My jig clearly doesn't cover every situation for sure, but I hope it will work for others, or at least give others a concept to consider in addressing their particular situations.
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Using the tripod really takes away from the true full experience though... I mean, where in that set-up is the opportunity to swear and jump around as you have two hands free?!?! I mean, really? 😂

Seriously, the tripod would make it much easier for sure. In particular, you wouldn't have to wait to finish each stage to have that drink! You can stop at any point in the procedure for one, heck two, with a tripod. :cheerleader:
 
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gwing

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I had to prop up the outer edges with wood while the sugru dried. That was really frustrating!?!?
 

Maz3

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I had to prop up the outer edges with wood while the sugru dried. That was really frustrating!?!?
I hadn't heard of Sugru until seeing it mentioned in the forums here, so I thought I'd give it a try in my last install. However, it didn't work for me as it set-up kind of crumbly which I've heard other's complain about if it's too old. Mine was well before the expiry date...

I went back to an old standby of mine when needing to match to dissimilar shaped surfaces. I use J-B Weld's Putty Sticks - not the two tubes of their epoxy as it's too runny, but the kind that looks like a tubular piece of plasticine clay. You can mold it to any shape you want and it will hold that shape while if sets fully; J-B Weld Putty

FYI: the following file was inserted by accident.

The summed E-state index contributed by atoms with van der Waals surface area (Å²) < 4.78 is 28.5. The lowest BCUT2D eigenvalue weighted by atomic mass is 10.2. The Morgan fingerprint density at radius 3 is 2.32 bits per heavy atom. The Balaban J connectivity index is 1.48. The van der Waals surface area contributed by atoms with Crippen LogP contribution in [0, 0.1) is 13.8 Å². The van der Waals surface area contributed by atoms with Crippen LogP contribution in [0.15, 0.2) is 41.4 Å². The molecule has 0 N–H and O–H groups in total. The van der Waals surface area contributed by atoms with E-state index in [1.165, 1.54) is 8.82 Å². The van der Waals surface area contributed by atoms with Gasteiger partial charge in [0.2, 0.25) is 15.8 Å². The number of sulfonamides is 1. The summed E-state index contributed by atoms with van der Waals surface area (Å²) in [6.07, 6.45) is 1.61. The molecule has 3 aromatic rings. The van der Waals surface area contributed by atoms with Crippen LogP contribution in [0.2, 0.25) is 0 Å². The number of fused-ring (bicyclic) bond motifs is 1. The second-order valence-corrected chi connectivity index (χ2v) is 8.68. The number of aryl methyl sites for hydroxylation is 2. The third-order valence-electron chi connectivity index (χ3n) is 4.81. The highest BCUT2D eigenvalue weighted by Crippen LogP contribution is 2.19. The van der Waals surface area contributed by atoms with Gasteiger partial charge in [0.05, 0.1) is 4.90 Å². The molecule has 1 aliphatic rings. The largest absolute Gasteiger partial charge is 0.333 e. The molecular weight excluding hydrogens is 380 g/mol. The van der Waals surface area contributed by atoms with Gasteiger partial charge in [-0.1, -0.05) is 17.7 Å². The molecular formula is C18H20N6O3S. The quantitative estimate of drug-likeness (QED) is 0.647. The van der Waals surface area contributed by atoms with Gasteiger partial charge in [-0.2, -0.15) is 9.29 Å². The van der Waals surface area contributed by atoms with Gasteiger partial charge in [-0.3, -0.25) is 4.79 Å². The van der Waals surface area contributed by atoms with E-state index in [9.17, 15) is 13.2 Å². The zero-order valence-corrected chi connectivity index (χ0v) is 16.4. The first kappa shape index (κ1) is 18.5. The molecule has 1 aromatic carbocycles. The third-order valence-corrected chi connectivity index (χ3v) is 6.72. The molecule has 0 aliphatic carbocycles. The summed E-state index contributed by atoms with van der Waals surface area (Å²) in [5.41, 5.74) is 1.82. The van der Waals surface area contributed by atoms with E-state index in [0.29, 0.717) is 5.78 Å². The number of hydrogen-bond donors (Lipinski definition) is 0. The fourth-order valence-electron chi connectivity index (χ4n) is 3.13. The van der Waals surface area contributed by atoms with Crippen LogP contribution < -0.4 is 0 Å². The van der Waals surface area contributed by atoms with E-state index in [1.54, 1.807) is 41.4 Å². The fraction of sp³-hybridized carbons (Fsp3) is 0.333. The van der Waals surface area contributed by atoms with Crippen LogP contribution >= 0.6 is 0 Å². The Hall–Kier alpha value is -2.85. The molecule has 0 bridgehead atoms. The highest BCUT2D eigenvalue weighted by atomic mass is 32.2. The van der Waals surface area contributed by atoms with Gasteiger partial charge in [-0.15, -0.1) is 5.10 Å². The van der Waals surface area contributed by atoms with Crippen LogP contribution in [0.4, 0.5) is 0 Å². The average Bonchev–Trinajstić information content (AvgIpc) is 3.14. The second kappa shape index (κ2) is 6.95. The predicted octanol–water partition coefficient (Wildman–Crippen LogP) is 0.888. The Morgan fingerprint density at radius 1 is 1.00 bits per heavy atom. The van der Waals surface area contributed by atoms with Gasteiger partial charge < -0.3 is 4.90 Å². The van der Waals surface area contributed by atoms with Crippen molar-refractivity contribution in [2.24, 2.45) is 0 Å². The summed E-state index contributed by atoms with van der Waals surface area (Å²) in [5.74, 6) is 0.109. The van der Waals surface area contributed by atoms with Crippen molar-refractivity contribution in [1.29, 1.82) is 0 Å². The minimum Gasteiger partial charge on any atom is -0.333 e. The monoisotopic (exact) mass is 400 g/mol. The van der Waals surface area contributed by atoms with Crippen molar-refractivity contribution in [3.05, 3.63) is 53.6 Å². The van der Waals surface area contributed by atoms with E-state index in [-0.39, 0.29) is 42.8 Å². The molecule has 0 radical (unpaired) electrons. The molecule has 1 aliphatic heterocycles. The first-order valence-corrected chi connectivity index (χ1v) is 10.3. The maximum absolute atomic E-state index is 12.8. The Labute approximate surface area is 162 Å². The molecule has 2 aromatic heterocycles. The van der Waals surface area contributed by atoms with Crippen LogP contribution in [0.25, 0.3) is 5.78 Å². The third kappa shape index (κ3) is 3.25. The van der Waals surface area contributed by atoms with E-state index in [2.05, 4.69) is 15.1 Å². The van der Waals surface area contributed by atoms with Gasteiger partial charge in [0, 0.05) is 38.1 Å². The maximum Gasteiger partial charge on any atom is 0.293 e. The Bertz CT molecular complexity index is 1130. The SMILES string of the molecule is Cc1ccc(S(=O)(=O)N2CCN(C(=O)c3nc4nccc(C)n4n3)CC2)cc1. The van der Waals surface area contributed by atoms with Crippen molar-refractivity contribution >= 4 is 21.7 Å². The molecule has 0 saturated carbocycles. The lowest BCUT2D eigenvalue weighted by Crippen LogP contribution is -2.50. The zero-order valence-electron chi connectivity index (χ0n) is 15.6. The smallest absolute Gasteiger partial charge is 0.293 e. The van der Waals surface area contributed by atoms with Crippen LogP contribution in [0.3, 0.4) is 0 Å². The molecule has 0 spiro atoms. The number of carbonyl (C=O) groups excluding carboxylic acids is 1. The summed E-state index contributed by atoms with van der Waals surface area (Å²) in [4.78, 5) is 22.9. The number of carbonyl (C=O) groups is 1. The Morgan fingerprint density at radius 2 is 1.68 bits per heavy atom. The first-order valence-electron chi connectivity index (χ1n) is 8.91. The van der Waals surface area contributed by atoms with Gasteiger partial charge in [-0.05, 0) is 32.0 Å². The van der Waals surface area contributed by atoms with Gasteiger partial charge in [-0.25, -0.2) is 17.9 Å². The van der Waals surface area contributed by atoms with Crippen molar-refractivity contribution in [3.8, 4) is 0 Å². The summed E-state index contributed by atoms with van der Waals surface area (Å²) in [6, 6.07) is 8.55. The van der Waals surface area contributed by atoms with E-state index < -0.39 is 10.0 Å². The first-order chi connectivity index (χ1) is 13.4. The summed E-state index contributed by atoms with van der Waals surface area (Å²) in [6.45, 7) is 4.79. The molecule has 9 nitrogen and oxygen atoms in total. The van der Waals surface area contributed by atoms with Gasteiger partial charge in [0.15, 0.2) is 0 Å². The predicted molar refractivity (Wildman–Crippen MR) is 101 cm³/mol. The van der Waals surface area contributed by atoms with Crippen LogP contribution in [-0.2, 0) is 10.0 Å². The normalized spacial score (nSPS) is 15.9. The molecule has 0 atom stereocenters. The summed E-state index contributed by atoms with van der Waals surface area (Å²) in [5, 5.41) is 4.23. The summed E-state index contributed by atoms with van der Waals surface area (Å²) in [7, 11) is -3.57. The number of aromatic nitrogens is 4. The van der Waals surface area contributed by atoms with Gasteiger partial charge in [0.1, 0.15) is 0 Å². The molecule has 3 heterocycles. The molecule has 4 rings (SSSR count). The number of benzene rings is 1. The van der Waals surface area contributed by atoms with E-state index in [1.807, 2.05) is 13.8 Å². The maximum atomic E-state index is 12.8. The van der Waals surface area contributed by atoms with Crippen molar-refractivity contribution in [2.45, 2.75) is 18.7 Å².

In the case of mounting sensors, I don't want the putty to adhere to the sensor or the car body incase I need to remove/change the set-up. I cover the car body/grille location where I'm going to mount the sensor and the sensor with masking tape, so the putty won't adhere to either just to the tape. With a wad putty I press the sensor into place which forces the putty to take the shape to match both the sensor and the car body to each other - use only as much as required to keep it looking tight.

You get about five minutes of time to adjust everything into place, level etc. before the putty sets. It will hold the sensor in place without much assistance while it sets. After it's firm to the touch, I gently pull it all apart and remove the masking tape, then let the putty set-up fully.

Once it's set-up I hand sand any extra putty off (sands very easy) or sand to make minor adjustments for leveling etc., and then flat black spray paint any portions of the putty that will be exposed to view simply for cosmetics - don't paint the mating surfaces though.

Once the paint has dried I use two sided car body tape to adhere the putty to the car, and the sensor to the putty - I don't press the sensor in hard at this point, just enough to stay in place. Check the level and alignment, pull it apart/adjust it in place if required, until it is the way you want it, then press the sensor in hard and you're done.

Once done the assembly stays in place, but it can be removed with a panel trim removal pry tool if required - I don't use a flathead screw driver or the like as I think there is a higher risk of marring something.

One package of the putty is plenty to install all of the sensors, and enough left over for mistakes/redo's. This process is only for mounting the sensor without using the metal sensor mounting brackets - those I screw into place if I'm using them.
 
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Gunney57

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These two tools have paid for themselves in convenience and accuracy during the ALP install.

View attachment 143500View attachment 143501

Starrett 134 2"x3" Cross test level and plumb
Digital protractor (smaller the better)
A toolmaker friend has that 134 cross level and it is a handy tool for sure. I thought I would get my own and scared myself looking up the price! I'll bet China has done an affordable knockoff by now.